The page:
Duckpool to Woodford circular walk

Duckpool to Woodford

A circular walk in Morwenstow parish along towering cliffs and through broadleaf woods where a hamlet has been preserved in a joint project between the Landmark Trust and National Trust

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The walk starts by heading inland via the hamlet of Coombe where the buildings are owned by the Landmark Trust. The route is then through broadleaf woodland and a short stretch of lane to the village of Woodford. The walk then follows footpaths across the fields to reach the coast at Stanbury Mouth. The final stretch is along the coast path via Lower Sharpnose Point to Duckpool beach.

Considerations

  • Route includes paths close to unfenced cliff edges.

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Vital statistics

  • OS Explorer: 126
  • Distance: 5.4 miles/8.6 km
  • Steepness grade: Moderate-strenuous
  • Recommended footwear: waterproof walking boots, or wellies after prolonged rain

OS maps for this walk

OS Explorer 126 OS Explorer 126 (laminated version)

Click or tap on map for more info (blue=laminated)

Highlights

  • Broadleaf woodland with wild garlic and bluebells in spring
  • Quiet beaches at Stanbury Mouth (sandy at low tide) and Duckpool
  • Rugged coastline with views to Tintagel
  • Spectacular coastal wildflowers on Steeple Point in May

Directions

  1. Follow the lane away from the sea until it ends in a T-junction.

    During winter, from November to March, winter heliotrope is visible along the edges of roads and paths as carpets of rounded heart-shaped leaves.

    The name of the plant is Greek for "sun direction" because the flowers turn to follow the winter sun.

  2. At the junction, turn left and follow the lane approximately 50m to a junction on the right.

    The ferns with solid leaves are appropriately called hart's tongue as the leaf resembles the tongue of a deer. It's an evergreen so leaves can be seen all year round but there's usually a flurry of new growth in mid March when new leaves can be seen gradually unfurling over a number of days. The Latin name for the species means "centipede" as the underside of the leaves have rows of brown spore cases that form a pattern resembling centipede legs. The plants thrive in shady places and are tolerant of the lime used in mortar so are sometimes found growing in old walls.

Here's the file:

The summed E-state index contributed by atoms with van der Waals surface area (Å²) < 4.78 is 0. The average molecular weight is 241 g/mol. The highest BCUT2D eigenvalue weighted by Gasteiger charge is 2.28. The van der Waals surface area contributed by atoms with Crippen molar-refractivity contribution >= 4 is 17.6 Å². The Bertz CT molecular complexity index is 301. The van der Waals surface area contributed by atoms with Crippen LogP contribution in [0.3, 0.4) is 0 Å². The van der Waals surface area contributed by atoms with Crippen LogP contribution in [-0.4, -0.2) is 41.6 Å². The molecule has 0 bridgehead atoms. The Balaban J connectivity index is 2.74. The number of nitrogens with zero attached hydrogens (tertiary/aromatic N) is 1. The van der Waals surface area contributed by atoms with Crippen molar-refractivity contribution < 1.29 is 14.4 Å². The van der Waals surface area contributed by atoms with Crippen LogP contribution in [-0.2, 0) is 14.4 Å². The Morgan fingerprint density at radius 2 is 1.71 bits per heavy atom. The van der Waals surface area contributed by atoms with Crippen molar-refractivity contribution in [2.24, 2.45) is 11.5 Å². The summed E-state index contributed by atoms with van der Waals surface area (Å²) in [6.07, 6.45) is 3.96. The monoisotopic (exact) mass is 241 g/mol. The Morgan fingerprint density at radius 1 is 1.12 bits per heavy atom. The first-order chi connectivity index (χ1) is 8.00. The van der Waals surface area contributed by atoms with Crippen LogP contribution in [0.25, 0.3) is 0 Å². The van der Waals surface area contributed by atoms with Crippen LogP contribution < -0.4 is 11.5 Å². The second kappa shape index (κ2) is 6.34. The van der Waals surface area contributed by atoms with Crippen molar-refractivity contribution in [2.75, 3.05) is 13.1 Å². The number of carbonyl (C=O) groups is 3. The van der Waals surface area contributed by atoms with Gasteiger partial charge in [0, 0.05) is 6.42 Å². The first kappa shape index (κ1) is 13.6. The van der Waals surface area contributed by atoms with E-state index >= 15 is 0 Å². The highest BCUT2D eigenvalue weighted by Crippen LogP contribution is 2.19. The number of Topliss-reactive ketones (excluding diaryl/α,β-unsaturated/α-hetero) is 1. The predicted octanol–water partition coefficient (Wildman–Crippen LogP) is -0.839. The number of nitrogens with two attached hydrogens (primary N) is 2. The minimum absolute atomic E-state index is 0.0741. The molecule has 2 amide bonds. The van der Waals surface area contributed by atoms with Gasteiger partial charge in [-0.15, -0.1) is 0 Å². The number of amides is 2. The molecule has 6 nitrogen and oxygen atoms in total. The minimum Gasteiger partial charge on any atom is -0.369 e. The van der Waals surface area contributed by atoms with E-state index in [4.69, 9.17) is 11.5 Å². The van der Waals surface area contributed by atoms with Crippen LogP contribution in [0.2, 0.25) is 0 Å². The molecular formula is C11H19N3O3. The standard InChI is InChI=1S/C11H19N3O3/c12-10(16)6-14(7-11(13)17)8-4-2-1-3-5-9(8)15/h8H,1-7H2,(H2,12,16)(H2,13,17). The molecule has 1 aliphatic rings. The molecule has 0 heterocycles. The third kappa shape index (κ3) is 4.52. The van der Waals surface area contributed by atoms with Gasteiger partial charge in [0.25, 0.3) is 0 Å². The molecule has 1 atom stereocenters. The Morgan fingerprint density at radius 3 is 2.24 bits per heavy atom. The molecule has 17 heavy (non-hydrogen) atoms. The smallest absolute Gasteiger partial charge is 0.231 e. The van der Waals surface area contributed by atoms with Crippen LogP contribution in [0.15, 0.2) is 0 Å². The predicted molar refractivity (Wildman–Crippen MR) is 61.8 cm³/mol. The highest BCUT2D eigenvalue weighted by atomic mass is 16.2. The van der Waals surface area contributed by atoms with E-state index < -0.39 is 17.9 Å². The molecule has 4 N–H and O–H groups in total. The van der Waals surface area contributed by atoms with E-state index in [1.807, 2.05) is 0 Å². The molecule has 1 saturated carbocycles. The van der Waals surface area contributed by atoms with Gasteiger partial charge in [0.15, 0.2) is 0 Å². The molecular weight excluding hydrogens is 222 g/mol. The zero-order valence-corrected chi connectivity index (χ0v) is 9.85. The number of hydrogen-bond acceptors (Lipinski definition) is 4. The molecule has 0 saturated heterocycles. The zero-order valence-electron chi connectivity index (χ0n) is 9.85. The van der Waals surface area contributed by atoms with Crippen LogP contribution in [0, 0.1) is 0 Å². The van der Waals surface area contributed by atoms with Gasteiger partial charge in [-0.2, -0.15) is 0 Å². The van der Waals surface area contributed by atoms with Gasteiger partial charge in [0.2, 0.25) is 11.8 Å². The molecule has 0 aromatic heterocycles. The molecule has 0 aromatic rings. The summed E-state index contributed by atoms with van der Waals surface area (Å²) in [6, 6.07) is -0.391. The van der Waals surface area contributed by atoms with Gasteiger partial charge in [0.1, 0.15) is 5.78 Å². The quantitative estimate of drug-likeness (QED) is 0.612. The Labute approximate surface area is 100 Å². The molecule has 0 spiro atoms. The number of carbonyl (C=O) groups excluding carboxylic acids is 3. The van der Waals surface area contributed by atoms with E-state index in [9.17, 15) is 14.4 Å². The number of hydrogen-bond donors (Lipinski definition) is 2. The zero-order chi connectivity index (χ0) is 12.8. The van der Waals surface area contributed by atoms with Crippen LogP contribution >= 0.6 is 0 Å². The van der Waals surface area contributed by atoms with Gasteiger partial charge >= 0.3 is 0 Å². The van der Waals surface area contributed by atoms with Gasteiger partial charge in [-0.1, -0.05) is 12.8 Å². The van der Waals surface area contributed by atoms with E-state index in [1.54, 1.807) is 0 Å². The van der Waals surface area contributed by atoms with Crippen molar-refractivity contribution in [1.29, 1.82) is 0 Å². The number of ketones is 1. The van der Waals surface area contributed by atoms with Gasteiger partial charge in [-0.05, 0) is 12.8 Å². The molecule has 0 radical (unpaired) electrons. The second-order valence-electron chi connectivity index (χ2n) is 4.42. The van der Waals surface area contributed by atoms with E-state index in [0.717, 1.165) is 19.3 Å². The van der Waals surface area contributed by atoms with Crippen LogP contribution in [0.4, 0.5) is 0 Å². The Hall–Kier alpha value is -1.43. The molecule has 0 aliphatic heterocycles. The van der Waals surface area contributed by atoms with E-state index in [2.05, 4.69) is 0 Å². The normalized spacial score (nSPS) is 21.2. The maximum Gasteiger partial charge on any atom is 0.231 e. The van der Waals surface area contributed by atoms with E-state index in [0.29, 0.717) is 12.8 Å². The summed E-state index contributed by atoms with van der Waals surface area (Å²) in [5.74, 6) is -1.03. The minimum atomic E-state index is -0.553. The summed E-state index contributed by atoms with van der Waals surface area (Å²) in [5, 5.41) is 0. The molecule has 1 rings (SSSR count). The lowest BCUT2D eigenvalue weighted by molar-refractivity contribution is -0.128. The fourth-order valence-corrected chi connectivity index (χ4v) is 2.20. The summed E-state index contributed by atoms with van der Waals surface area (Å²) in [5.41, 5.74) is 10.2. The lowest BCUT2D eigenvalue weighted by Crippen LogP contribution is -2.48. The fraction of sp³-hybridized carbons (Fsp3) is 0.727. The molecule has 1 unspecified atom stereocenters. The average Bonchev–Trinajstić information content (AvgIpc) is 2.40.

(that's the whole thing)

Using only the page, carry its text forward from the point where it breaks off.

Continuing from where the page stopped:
3. Turn right at the junction and follow the lane to a ford in the hamlet of Coombe.

    Growing daffodils has been an important industry in Cornwall and the Isles of Scilly for over a century. When the Great Western Railway reached Cornwall, this provided a means to export perishable goods such as fresh flowers and fish which previously would not have survived the long journey by boat or horse and cart. Out of respect for the dead, coffins were transported by the railway for free. It was therefore not unheard of for coffins filled with daffodils to arrive in London from Cornwall.

    Daffodils contain chemical compounds which are toxic to dogs, cats and humans and ingestion of any part of a daffodil is likely to cause a stomach upset e.g. when unsupervised children have eaten leaves. The bulbs have both higher concentrations and a broader range of toxins than the rest of the plant and can be mistaken for onions (although don't smell of onion).

    In most of the UK, thatch was the only roofing material available to the bulk of the population until Victorian times when slate became more widely available. At this point, thatch became regarded as a mark of poverty and therefore socially undesirable. In Cornwall, the transition from thatch to slate began earlier due to the local availability of roofing slate, particularly from Delabole.

    During the 20th Century, availability of good quality thatching straw declined after the introduction of the combine harvester and the release of short-stemmed wheat varieties. In 1964, heavy fines were introduced for growing an unregulated variety of wheat and all the traditional, tall-stemmed varieties that were used for thatching became illegal.